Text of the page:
Mid-1930s engine full of family history
While this engine has been used for many purposes, it is now a treasured piece of family history.
I have several engines in my collection, all but one of which were acquired from swap meets and auctions. For the most part, I do not know the history of these engines.
But I do know the history of my Maytag Model 72. According to the serial number, 824522, it was manufactured in October 1937. It has a Bakelite air intake cap. I understand this cap had a short life because of problems with cracking. They were only used in the early life of the Model 72.
This engine was on a square tub Maytag washing machine that my dad bought in 1938. He was fortunate enough to be working for the Shawnee County, Kan., Highway Department. Times were tough and the only way he could afford to buy it was if he could buy it on time payments. I believe the price was around $250, because my dad said he could buy a new car for the same price. I am sure he was just using that as an example of the high cost. Until this machine was purchased, my mother did all the washing with a scrub board and a plunger, and rung it out by hand.
At that time electrical power was unavailable in most of rural Kansas, so gasoline engines were in great demand. This machine was used with gasoline until 1942.
Because of World War II, we moved to Kansas City, Kan. The government built townhouses for the employees of the North American Bomber plant to rent. My mother still used the Maytag washing machine with the Model 72 engine. My dad and most of the neighbors worked the night shift at the plant and slept during the day. Because of the noise, the Maytag engine soon became unpopular.
Nonessential items, unless they were manufactured before the war, were very hard to obtain, but somehow Dad found a motor and electrified the washer and removed the gas engine.
Like a lot of these engines, they became surplus as electrical power continued to become available throughout the rural areas.
As kids we played with it and dreamed of putting it on a go-cart or using it for some other project.
In my senior year of high school I found plans in Popular Mechanics on how to make a power mower out of used parts. I was in a shop class and got the idea of using the Maytag engine to power my yet-to-be-made lawn mower. After I made the mower, I installed the engine on it. It didn't take long for me to find out it was not powerful enough for a belt-driven lawn mower. It was removed and stored away again.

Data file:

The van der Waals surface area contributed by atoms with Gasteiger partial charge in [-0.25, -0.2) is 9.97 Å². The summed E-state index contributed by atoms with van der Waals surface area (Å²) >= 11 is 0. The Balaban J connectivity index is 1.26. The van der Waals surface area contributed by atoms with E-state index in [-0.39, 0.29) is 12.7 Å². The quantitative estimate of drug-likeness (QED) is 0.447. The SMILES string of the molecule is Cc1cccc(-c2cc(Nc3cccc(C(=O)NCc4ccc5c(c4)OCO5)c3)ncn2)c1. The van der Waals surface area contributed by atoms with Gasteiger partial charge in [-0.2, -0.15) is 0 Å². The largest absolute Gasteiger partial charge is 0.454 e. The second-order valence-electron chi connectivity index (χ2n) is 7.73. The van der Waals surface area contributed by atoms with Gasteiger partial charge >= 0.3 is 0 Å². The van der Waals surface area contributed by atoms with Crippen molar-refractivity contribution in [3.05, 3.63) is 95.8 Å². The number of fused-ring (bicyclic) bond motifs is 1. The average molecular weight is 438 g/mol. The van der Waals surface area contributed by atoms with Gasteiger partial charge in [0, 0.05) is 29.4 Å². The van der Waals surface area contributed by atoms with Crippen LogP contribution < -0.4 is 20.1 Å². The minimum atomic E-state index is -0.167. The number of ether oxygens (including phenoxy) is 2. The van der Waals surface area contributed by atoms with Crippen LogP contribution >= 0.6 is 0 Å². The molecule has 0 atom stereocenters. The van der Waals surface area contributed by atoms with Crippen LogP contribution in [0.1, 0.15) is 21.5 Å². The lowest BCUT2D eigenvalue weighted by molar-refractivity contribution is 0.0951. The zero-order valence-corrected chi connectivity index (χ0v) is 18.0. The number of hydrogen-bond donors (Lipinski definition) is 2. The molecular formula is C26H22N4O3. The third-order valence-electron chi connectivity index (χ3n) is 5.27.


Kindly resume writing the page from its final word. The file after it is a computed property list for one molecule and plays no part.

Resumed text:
In 1953 I was older and smarter (that was questionable), and I built a small cart using wagon wheels and a 2-by-6-inch board about 4 feet long. I attached a large pulley to one of the back wheels. Being anxious to see if the engine had enough power to run the cart, I had to try it. The weight of the engine would tighten the belt and I tried no other method to release or control the power after this. Crazy? Yes it was. But I was only 18. I was too large to ride it but I had a brother six years younger. I talked him into riding it, which wasn't too hard. Then I started it and used the weight of the engine to tighten the belt and it took off. It got to moving so fast, and with only the rope to steer it, my brother got scared and stuck his feet down to try to stop it. The front wheel turned too sharp and got caught under the center board and the Maytag fell off and hit the concrete. The engine stopped but the flywheel kept going. It had broken off the crankshaft. So it went into storage again, except this time it was in pieces.
When I got interested in old engines in the early 1980s I retrieved it from my mother. I found another crankshaft and installed it on the engine. Then I found out the magneto was bad and replaced it.
I still have this engine today. It runs as good as it did when new many years ago, and the paint and decals are still all original.
My mother continued to use the washer until the early 1950s when it was replaced. I hope down the road the little Maytag Model 72 will be cared for and held on to by one of my children.
Contact Robert Best at: 3521 N.W. 60 Terrace, Kansas City, MO 64151; (816) 741-5560; firstname.lastname@example.org